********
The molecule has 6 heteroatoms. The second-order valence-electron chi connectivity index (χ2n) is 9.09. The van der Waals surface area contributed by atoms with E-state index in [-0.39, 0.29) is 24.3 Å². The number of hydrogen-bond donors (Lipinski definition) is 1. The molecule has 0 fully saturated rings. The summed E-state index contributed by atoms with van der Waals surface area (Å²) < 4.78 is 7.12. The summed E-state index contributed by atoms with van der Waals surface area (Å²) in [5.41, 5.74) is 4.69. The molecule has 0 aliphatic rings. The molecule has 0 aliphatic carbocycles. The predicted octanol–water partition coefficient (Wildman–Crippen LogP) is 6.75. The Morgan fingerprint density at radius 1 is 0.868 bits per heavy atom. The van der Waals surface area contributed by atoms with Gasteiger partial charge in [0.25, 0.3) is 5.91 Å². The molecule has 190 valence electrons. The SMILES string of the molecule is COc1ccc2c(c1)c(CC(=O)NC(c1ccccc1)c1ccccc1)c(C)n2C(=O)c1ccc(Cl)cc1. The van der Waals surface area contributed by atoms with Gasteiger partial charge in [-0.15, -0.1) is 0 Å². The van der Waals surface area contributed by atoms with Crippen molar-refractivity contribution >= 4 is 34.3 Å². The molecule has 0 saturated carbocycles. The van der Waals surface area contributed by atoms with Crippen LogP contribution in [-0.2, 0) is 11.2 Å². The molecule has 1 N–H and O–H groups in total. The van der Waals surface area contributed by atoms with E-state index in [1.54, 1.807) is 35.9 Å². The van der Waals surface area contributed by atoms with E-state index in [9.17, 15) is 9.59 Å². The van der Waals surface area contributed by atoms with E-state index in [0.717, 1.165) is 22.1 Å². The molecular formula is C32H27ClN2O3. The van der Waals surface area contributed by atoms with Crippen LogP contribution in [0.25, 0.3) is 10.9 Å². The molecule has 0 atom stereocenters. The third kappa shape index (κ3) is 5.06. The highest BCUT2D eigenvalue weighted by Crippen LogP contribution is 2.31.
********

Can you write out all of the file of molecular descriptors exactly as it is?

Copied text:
The molecule has 6 heteroatoms. The second-order valence-electron chi connectivity index (χ2n) is 9.09. The van der Waals surface area contributed by atoms with E-state index in [-0.39, 0.29) is 24.3 Å². The number of hydrogen-bond donors (Lipinski definition) is 1. The molecule has 0 fully saturated rings. The summed E-state index contributed by atoms with van der Waals surface area (Å²) < 4.78 is 7.12. The summed E-state index contributed by atoms with van der Waals surface area (Å²) in [5.41, 5.74) is 4.69. The molecule has 0 aliphatic rings. The molecule has 0 aliphatic carbocycles. The predicted octanol–water partition coefficient (Wildman–Crippen LogP) is 6.75. The Morgan fingerprint density at radius 1 is 0.868 bits per heavy atom. The van der Waals surface area contributed by atoms with Gasteiger partial charge in [0.25, 0.3) is 5.91 Å². The molecule has 190 valence electrons. The SMILES string of the molecule is COc1ccc2c(c1)c(CC(=O)NC(c1ccccc1)c1ccccc1)c(C)n2C(=O)c1ccc(Cl)cc1. The van der Waals surface area contributed by atoms with Gasteiger partial charge in [-0.15, -0.1) is 0 Å². The van der Waals surface area contributed by atoms with Crippen molar-refractivity contribution >= 4 is 34.3 Å². The molecule has 0 saturated carbocycles. The van der Waals surface area contributed by atoms with Crippen LogP contribution in [-0.2, 0) is 11.2 Å². The molecule has 1 N–H and O–H groups in total. The van der Waals surface area contributed by atoms with E-state index in [1.54, 1.807) is 35.9 Å². The van der Waals surface area contributed by atoms with E-state index in [9.17, 15) is 9.59 Å². The van der Waals surface area contributed by atoms with E-state index in [0.717, 1.165) is 22.1 Å². The molecular formula is C32H27ClN2O3. The van der Waals surface area contributed by atoms with Crippen LogP contribution in [0.25, 0.3) is 10.9 Å². The molecule has 0 atom stereocenters. The third kappa shape index (κ3) is 5.06. The highest BCUT2D eigenvalue weighted by Crippen LogP contribution is 2.31.